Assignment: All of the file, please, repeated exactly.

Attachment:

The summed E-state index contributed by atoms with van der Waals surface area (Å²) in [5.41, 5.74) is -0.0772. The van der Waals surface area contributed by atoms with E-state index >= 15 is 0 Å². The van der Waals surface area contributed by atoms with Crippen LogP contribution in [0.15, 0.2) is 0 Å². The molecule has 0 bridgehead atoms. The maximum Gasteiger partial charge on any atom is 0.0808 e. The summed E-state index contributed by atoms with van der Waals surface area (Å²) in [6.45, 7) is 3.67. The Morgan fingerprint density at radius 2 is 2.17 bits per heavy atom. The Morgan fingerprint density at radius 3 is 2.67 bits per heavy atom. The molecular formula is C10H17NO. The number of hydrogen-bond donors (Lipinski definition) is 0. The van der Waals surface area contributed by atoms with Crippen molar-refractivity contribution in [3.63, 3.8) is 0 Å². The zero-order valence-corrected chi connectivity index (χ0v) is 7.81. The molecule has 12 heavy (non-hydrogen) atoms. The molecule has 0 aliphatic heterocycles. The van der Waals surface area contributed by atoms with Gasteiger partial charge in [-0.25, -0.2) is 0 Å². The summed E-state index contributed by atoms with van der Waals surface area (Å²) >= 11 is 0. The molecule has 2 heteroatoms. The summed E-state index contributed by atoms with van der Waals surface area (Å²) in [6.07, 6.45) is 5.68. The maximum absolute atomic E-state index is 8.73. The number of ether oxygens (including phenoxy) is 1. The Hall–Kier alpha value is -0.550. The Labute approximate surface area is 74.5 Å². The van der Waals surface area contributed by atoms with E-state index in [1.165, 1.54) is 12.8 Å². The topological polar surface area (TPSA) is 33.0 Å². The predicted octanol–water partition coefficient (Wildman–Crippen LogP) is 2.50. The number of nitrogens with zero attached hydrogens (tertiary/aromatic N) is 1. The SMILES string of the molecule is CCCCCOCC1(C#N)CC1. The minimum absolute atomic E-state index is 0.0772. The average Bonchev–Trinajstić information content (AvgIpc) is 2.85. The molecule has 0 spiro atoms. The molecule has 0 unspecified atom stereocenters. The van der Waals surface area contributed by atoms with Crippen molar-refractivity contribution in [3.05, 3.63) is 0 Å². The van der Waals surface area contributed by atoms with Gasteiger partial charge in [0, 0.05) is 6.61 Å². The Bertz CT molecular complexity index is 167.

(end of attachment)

The summed E-state index contributed by atoms with van der Waals surface area (Å²) in [5.41, 5.74) is -0.0772. The van der Waals surface area contributed by atoms with E-state index >= 15 is 0 Å². The van der Waals surface area contributed by atoms with Crippen LogP contribution in [0.15, 0.2) is 0 Å². The molecule has 0 bridgehead atoms. The maximum Gasteiger partial charge on any atom is 0.0808 e. The summed E-state index contributed by atoms with van der Waals surface area (Å²) in [6.45, 7) is 3.67. The Morgan fingerprint density at radius 2 is 2.17 bits per heavy atom. The Morgan fingerprint density at radius 3 is 2.67 bits per heavy atom. The molecular formula is C10H17NO. The number of hydrogen-bond donors (Lipinski definition) is 0. The van der Waals surface area contributed by atoms with Crippen molar-refractivity contribution in [3.63, 3.8) is 0 Å². The zero-order valence-corrected chi connectivity index (χ0v) is 7.81. The molecule has 12 heavy (non-hydrogen) atoms. The molecule has 0 aliphatic heterocycles. The van der Waals surface area contributed by atoms with Gasteiger partial charge in [-0.25, -0.2) is 0 Å². The summed E-state index contributed by atoms with van der Waals surface area (Å²) >= 11 is 0. The molecule has 2 heteroatoms. The summed E-state index contributed by atoms with van der Waals surface area (Å²) in [6.07, 6.45) is 5.68. The maximum absolute atomic E-state index is 8.73. The number of ether oxygens (including phenoxy) is 1. The Hall–Kier alpha value is -0.550. The Labute approximate surface area is 74.5 Å². The van der Waals surface area contributed by atoms with E-state index in [1.165, 1.54) is 12.8 Å². The topological polar surface area (TPSA) is 33.0 Å². The predicted octanol–water partition coefficient (Wildman–Crippen LogP) is 2.50. The number of nitrogens with zero attached hydrogens (tertiary/aromatic N) is 1. The SMILES string of the molecule is CCCCCOCC1(C#N)CC1. The minimum absolute atomic E-state index is 0.0772. The average Bonchev–Trinajstić information content (AvgIpc) is 2.85. The molecule has 0 spiro atoms. The molecule has 0 unspecified atom stereocenters. The van der Waals surface area contributed by atoms with Crippen molar-refractivity contribution in [3.05, 3.63) is 0 Å². The van der Waals surface area contributed by atoms with Gasteiger partial charge in [0, 0.05) is 6.61 Å². The Bertz CT molecular complexity index is 167.